Paediatrics (RCH) - Research Publications

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    Recommendations for treatment of childhood non-severe pneumonia
    Grant, GB ; Campbell, H ; Dowell, SF ; Graham, SM ; Klugman, KP ; Mulholland, EK ; Steinhoff, M ; Weber, MW ; Qazi, S (ELSEVIER SCI LTD, 2009-03-01)
    WHO recommendations for early antimicrobial treatment of childhood pneumonia have been effective in reducing childhood mortality, but the last major revision was over 10 years ago. The emergence of antimicrobial resistance, new pneumonia pathogens, and new drugs have prompted WHO to assemble an international panel to review the literature on childhood pneumonia and to develop evidence-based recommendations for the empirical treatment of non-severe pneumonia among children managed by first-level health providers. Treatment should target the bacterial causes most likely to lead to severe disease, including Streptoccocus pneumoniae and Haemophilus influenzae. The best first-line agent is amoxicillin, given twice daily for 3-5 days, although co-trimoxazole may be an alternative in some settings. Treatment failure should be defined in a child who develops signs warranting immediate referral or who does not have a decrease in respiratory rate after 48-72 h of therapy. If failure occurs, and no indication for immediate referral exists, possible explanations for failure should be systematically determined, including non-adherence to therapy and alternative diagnoses. If failure of the first-line agent remains a possible explanation, suitable second-line agents include high-dose amoxicillin-clavulanic acid with or without an affordable macrolide for children over 3 years of age.
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    Pneumocystis pneumonia in HIV-positive adults, Malawi
    van Oosterhout, JJG ; Laufer, MK ; Perez, MA ; Graham, SM ; Chimbiya, N ; Thesing, PC ; Alvarez-Martinez, MJ ; Wilson, PE ; Chagomerana, M ; Zijlstra, EE ; Taylor, TE ; Plowe, CV ; Meshnick, SR (CENTERS DISEASE CONTROL & PREVENTION, 2007-02-01)
    In a prospective study of 660 HIV-positive Malawian adults, we diagnosed Pneumocystis jirovecii pneumonia (PcP) using clinical features, induced sputum for immunofluorescent staining, real-time PCR, and posttreatment follow-up. PcP incidence was highest in patients with the lowest CD4 counts, but PcP is uncommon compared with incidences of pulmonary tuberculosis and bacterial pneumonia.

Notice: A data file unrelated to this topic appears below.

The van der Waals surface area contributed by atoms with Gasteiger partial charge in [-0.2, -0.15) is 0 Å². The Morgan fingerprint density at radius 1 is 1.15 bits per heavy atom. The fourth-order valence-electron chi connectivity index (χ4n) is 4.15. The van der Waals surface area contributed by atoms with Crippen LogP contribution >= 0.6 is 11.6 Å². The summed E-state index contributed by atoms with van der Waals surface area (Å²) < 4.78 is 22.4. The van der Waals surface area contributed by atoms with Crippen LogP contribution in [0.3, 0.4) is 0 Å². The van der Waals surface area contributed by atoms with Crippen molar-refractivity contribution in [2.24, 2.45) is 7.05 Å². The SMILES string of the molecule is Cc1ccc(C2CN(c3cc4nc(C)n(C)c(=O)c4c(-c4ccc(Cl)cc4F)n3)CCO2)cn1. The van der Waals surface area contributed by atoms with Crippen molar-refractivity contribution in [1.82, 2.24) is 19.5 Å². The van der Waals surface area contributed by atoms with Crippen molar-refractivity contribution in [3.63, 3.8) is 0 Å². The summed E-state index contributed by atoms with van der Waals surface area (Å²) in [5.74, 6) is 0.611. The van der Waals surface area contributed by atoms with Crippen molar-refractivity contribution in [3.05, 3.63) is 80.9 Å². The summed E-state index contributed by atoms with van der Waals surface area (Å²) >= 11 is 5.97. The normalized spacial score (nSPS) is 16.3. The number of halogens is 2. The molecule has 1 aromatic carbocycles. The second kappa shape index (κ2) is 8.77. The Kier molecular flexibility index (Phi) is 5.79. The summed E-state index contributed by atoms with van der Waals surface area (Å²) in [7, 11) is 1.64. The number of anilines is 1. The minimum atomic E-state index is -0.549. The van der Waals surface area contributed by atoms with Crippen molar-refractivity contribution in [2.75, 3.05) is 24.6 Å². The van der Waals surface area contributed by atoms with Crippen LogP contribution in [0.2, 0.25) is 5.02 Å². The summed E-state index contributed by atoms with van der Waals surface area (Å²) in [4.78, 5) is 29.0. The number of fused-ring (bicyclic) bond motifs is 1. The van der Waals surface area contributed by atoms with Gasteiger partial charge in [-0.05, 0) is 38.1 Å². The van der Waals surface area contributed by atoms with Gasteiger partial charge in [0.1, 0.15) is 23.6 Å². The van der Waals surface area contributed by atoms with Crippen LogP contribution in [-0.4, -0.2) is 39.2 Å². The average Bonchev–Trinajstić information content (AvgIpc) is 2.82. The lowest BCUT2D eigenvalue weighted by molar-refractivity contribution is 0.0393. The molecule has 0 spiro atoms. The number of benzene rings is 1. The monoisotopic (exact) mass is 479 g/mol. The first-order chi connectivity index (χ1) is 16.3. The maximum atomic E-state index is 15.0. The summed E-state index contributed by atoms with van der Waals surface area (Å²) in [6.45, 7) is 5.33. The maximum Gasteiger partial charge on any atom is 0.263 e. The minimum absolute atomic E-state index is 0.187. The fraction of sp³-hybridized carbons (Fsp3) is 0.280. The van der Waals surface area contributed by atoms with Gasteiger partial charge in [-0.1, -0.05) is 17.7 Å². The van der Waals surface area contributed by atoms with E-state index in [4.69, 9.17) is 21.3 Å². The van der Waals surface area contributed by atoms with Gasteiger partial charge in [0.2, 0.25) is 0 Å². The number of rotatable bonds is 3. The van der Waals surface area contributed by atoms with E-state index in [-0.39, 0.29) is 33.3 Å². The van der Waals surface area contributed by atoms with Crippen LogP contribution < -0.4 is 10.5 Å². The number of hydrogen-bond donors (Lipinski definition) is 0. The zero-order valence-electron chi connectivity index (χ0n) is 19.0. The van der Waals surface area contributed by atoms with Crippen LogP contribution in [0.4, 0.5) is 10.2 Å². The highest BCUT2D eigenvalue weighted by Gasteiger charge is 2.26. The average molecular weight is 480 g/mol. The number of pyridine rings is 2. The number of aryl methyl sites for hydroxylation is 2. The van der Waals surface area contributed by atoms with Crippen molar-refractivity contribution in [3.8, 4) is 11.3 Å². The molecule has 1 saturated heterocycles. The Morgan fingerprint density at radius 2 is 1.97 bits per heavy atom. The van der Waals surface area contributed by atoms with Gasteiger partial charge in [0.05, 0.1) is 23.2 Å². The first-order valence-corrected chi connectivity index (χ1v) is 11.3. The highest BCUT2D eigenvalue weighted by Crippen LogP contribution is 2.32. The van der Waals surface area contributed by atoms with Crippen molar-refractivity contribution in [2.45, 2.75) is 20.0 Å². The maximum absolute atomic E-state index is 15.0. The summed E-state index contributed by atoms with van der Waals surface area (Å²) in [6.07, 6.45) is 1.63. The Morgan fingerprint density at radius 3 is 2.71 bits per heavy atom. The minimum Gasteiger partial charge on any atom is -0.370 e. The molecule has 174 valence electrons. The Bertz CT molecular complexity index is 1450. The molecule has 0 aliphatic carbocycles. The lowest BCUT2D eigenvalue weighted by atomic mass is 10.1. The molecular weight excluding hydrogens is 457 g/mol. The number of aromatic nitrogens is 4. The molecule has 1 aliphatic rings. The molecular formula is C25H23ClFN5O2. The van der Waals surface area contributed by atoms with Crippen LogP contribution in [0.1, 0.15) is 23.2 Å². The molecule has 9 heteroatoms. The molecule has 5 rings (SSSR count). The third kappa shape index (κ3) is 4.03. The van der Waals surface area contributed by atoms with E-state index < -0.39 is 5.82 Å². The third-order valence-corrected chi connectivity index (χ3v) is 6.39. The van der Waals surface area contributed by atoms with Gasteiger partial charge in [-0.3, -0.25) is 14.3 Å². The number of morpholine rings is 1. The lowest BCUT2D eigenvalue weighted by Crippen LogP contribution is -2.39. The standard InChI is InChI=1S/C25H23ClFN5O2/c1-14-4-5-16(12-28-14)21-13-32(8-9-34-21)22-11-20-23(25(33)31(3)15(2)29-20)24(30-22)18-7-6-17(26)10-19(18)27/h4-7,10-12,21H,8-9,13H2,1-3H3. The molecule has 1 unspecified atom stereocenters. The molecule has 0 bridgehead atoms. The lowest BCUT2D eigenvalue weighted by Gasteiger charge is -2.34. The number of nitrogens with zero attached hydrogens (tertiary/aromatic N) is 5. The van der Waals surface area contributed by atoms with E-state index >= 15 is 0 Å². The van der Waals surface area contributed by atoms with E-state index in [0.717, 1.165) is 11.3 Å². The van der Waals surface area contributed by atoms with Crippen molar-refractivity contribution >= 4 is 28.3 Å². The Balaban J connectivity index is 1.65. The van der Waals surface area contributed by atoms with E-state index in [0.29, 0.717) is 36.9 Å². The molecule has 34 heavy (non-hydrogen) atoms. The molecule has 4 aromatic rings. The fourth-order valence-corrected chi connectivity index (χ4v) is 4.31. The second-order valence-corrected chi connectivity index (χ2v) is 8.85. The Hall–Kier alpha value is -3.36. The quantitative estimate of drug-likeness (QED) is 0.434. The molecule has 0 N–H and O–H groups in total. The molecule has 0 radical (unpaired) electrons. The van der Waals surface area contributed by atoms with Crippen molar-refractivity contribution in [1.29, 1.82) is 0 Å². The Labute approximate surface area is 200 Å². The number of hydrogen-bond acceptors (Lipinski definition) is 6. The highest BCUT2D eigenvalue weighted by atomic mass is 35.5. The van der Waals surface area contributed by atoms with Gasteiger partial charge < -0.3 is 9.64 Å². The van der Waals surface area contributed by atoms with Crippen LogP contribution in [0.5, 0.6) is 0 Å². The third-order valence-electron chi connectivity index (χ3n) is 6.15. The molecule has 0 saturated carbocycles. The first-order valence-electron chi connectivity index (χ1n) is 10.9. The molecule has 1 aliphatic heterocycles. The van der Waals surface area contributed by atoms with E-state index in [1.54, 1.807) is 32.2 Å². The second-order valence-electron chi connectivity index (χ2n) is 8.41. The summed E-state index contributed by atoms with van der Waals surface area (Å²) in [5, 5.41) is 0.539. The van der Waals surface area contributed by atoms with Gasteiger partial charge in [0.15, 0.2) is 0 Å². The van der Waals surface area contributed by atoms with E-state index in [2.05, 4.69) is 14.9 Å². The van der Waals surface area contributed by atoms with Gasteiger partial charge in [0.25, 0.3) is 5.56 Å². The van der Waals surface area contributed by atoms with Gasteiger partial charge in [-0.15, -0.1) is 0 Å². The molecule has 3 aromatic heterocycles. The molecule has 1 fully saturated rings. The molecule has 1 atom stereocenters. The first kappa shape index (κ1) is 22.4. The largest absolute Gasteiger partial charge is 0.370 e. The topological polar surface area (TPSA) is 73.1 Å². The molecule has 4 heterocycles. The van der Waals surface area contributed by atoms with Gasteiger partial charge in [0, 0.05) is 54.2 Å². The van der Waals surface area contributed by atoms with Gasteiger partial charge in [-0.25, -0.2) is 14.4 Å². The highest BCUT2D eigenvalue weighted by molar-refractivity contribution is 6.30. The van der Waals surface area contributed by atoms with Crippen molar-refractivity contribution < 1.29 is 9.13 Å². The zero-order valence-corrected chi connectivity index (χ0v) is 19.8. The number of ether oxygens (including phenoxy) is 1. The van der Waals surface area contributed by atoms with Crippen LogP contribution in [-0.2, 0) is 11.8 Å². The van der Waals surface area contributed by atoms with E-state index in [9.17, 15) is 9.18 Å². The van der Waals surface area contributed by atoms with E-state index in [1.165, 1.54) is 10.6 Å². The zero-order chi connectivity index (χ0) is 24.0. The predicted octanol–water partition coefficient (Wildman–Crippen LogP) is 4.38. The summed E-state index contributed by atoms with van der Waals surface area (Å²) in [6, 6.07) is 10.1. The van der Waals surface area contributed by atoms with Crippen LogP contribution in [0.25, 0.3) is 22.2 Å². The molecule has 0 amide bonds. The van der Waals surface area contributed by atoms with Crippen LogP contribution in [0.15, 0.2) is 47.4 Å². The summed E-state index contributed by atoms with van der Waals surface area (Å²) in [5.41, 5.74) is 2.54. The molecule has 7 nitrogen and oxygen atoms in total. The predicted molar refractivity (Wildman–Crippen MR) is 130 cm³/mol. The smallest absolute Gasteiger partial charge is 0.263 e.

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    Poor potential coverage for 7-valent pneumococcal conjugate vaccine, Malawi
    Gordon, SB ; Kanyanda, S ; Walsh, AL ; Goddard, K ; Chaponda, M ; Atkinson, V ; Mulwafu, W ; Molyneux, EM ; Zijlstra, EE ; Molyneux, ME ; Graham, SM (CENTER DISEASE CONTROL, 2003-06-01)
    Streptococcus pneumoniae infections can be prevented by using new conjugate vaccines, but these vaccines have limited serogroup coverage. We report the first serogrouping data from carried and invasive isolates obtained from children and adults in Malawi. The 7-valent vaccine would cover 41% of invasive isolates from children and 25% from adults. A 9-valent vaccine, including types 1 and 5, would cover 66% of invasive isolates from children and 55% from adults.
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    Invasive group B streptococcal infection in infants, Malawi
    Gray, KJ ; Bennett, SL ; French, N ; Phiri, AJ ; Graham, SM (CENTERS DISEASE CONTROL & PREVENTION, 2007-02-01)
    Group B streptococci (GBS) are a recently identified cause of neonatal sepsis in Malawi. In Queen Elizabeth Central Hospital, Blantyre, Malawi, during May 2004-June 2005, GBS were isolated from routine blood and cerebrospinal fluid cultures from 57 infants. The incidence of early (EOD) and late onset (LOD) invasive GBS disease was 0.92 and 0.89 cases per 1,000 live births, respectively. Sepsis (52%) was the most common manifestation of EOD; meningitis (43%) and sepsis (36%) were the principal manifestations of LOD. The case-fatality rate was 33% overall (38% EOD, 29% LOD). Serotypes Ia and III were responsible for 77% of disease. All isolates were susceptible to penicillin, but 21% were resistant to erythromycin. The rate and manifestations of neonatal GBS disease in Malawi are similar to those in industrialized countries, but the case-fatality rate is higher than in industrialized countries. Effective locally relevant prevention strategies are needed.